Inclusion in workplaces is no more optional. With organisations and their workforces becoming more aware about equality for all, organisations are required to cope with the trend and make sure the experience for the employees feels inclusive.
With that said, most conversations about an inclusive workplace only talk about gender, race, and other similar attributes. Most such conversations about inclusion ironically leave out one section of our society- disabled persons.
Despite Governments issuing inclusion guidelines for their own entities, privately held organisations have failed to follow suit.
However, the reality is that there is no such thing as partial inclusion. Either an organisation is inclusive or it is not. This means, for an organisation to truly be inclusive, it has to account for all employees, including those with disabilities.
That said, thanks to the existence of unconscious bias against disabilities and how they affect the lives of those who have to live with them makes it challenging to start thinking about making employees with disabilities feel more inclusive.
Unconscious bias, if you didn’t already know, refers to the phenomenon where people without disabilities are unaware about the needs of and the support required by people with disabilities.
As the name suggests, in most cases, such a bias is not intentional and simply exists because of the lack of education about the subject in question (disabilities, in this case).
With this article, our objective is to help you get started with making your workplace more inclusive for employees with disabilities.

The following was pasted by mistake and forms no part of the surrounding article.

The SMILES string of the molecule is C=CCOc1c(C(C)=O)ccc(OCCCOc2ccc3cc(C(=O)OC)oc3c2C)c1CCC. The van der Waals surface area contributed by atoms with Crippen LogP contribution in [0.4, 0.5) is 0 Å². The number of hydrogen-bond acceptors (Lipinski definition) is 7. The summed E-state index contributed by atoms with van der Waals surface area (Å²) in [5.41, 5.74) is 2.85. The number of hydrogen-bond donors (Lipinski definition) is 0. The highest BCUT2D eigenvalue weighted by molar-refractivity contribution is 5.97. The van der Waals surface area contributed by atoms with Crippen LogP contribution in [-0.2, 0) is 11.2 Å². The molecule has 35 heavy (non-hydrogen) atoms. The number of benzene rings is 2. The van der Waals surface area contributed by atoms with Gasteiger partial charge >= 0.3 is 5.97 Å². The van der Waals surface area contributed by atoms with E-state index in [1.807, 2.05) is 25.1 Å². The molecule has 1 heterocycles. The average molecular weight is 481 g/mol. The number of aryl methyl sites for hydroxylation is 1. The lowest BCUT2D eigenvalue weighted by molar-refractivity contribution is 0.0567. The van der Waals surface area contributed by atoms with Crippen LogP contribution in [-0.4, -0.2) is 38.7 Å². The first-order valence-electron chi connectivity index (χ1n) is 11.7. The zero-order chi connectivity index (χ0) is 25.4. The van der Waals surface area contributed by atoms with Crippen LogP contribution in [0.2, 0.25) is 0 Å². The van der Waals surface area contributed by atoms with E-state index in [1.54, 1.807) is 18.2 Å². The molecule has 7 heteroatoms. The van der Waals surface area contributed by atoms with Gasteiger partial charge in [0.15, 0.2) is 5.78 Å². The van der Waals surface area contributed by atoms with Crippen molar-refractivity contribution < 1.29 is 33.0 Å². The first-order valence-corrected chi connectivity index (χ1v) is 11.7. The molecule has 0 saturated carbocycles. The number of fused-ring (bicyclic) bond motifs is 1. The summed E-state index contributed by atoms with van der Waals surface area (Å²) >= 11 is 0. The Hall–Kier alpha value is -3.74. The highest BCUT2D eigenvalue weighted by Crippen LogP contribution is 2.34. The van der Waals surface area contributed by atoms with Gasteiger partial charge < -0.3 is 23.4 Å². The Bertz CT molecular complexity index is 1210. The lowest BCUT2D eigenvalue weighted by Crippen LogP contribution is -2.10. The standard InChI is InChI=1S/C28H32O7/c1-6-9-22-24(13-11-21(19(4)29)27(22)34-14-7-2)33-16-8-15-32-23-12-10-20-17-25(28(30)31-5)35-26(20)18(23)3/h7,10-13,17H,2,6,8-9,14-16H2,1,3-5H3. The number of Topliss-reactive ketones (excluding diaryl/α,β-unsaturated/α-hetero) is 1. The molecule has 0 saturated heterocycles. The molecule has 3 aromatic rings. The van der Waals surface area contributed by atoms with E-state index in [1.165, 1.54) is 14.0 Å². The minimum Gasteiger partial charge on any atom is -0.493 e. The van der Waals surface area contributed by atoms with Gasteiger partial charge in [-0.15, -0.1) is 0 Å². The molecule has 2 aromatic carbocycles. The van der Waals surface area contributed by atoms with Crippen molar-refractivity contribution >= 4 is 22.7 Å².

Without further delay, let’s jump right into it:
Assimilate Accessibility In All Aspects Of Your Organisation
Inclusion of employees with disabilities should not be limited to installation of ramps and reservation of parking spots. Every aspect of your organisation must be modified to ensure accessibility for the disabled.
One such area, that is often overlooked, is employee training. Even many of the companies that are well renowned for their excellent training programs don’t account for employees with disabilities.
This is even more surprising when one realises how easy it is to make training more inclusive for employees with disabilities. In most cases, the modification can be done by investing only a few man hours and having a learning management system that is Section 508 compliant.
Similarly, another place where inclusion of employees with disabilities is overlooked is hiring. While making the hiring process accessible for candidates with disabilities includes making applications and job descriptions available in braille or Easy Read versions.
It is also important to measure your outcomes and the effectiveness of your efforts to continually learn and improve the kind of accessibility your organisation is providing.
Educate All Employee About Unconscious Bias
As mentioned earlier, people without disabilities are often not aware about the challenges and needs of disabled persons.
As a result, although unknowingly, many employees are sometimes inconsiderate towards their counterparts with disabilities. Such a trend can seriously hamper the progress of your efforts to make your workplace more inclusive.
The solution to this problem is quite straightforward- education and training.
Take the time out to educate your existing employees about the challenges and needs of employees with disabilities. Another great step you can take in this direction is to include training about this matter in the induction and orientation processes of new employees.
This will ensure your existing workforce and the new joinees inducted into your workforce, are all aware about the challenges of all their colleagues and are doing everything they can (and should) to help them be comfortable and bring their best work to the organisation.
Inclusion in the workplace does not have to be complicated. All it needs is the support of the people behind organisations, and a little bit of innovation in formulating solutions that enable inclusion and accessibility for all.